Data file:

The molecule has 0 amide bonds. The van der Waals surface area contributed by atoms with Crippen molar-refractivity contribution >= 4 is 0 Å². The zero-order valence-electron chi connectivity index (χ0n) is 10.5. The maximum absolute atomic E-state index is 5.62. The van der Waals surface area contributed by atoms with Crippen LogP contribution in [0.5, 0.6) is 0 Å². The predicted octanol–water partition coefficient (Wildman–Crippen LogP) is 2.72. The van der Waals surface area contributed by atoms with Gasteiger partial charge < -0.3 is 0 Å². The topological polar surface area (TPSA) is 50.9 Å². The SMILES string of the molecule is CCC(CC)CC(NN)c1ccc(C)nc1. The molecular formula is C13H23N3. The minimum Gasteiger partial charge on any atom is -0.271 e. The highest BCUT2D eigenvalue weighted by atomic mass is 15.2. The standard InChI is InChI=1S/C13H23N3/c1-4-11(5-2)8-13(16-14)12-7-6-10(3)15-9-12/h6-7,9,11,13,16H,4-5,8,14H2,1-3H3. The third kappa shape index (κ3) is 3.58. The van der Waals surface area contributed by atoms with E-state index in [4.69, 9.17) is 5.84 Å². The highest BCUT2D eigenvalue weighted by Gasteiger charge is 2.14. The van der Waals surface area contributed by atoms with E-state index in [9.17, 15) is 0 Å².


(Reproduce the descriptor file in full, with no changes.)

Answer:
The molecule has 0 amide bonds. The van der Waals surface area contributed by atoms with Crippen molar-refractivity contribution >= 4 is 0 Å². The zero-order valence-electron chi connectivity index (χ0n) is 10.5. The maximum absolute atomic E-state index is 5.62. The van der Waals surface area contributed by atoms with Crippen LogP contribution in [0.5, 0.6) is 0 Å². The predicted octanol–water partition coefficient (Wildman–Crippen LogP) is 2.72. The van der Waals surface area contributed by atoms with Gasteiger partial charge < -0.3 is 0 Å². The topological polar surface area (TPSA) is 50.9 Å². The SMILES string of the molecule is CCC(CC)CC(NN)c1ccc(C)nc1. The molecular formula is C13H23N3. The minimum Gasteiger partial charge on any atom is -0.271 e. The highest BCUT2D eigenvalue weighted by atomic mass is 15.2. The standard InChI is InChI=1S/C13H23N3/c1-4-11(5-2)8-13(16-14)12-7-6-10(3)15-9-12/h6-7,9,11,13,16H,4-5,8,14H2,1-3H3. The third kappa shape index (κ3) is 3.58. The van der Waals surface area contributed by atoms with E-state index in [4.69, 9.17) is 5.84 Å². The highest BCUT2D eigenvalue weighted by Gasteiger charge is 2.14. The van der Waals surface area contributed by atoms with E-state index in [9.17, 15) is 0 Å².